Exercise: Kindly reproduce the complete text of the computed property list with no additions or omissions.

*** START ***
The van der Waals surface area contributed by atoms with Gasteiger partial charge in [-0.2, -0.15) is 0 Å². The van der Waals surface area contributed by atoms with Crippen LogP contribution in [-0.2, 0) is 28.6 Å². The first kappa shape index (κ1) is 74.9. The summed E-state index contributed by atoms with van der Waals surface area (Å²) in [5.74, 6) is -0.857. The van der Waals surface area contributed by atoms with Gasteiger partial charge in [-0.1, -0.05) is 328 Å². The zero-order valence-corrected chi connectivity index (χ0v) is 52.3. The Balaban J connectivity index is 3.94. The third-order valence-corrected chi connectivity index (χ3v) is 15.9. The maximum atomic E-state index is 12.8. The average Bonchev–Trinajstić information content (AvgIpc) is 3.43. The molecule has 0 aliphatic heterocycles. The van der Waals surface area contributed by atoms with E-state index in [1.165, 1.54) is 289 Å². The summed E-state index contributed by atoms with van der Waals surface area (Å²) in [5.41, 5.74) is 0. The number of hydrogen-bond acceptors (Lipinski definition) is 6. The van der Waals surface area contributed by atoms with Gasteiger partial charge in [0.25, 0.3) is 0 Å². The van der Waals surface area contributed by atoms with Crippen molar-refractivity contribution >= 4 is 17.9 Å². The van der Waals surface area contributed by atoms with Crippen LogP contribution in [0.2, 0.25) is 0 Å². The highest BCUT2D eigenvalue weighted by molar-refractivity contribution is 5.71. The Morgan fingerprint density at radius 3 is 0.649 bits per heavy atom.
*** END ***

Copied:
The van der Waals surface area contributed by atoms with Gasteiger partial charge in [-0.2, -0.15) is 0 Å². The van der Waals surface area contributed by atoms with Crippen LogP contribution in [-0.2, 0) is 28.6 Å². The first kappa shape index (κ1) is 74.9. The summed E-state index contributed by atoms with van der Waals surface area (Å²) in [5.74, 6) is -0.857. The van der Waals surface area contributed by atoms with Gasteiger partial charge in [-0.1, -0.05) is 328 Å². The zero-order valence-corrected chi connectivity index (χ0v) is 52.3. The Balaban J connectivity index is 3.94. The third-order valence-corrected chi connectivity index (χ3v) is 15.9. The maximum atomic E-state index is 12.8. The average Bonchev–Trinajstić information content (AvgIpc) is 3.43. The molecule has 0 aliphatic heterocycles. The van der Waals surface area contributed by atoms with E-state index in [1.165, 1.54) is 289 Å². The summed E-state index contributed by atoms with van der Waals surface area (Å²) in [5.41, 5.74) is 0. The number of hydrogen-bond acceptors (Lipinski definition) is 6. The van der Waals surface area contributed by atoms with Gasteiger partial charge in [0.25, 0.3) is 0 Å². The van der Waals surface area contributed by atoms with Crippen molar-refractivity contribution >= 4 is 17.9 Å². The van der Waals surface area contributed by atoms with Crippen LogP contribution in [0.2, 0.25) is 0 Å². The highest BCUT2D eigenvalue weighted by molar-refractivity contribution is 5.71. The Morgan fingerprint density at radius 3 is 0.649 bits per heavy atom.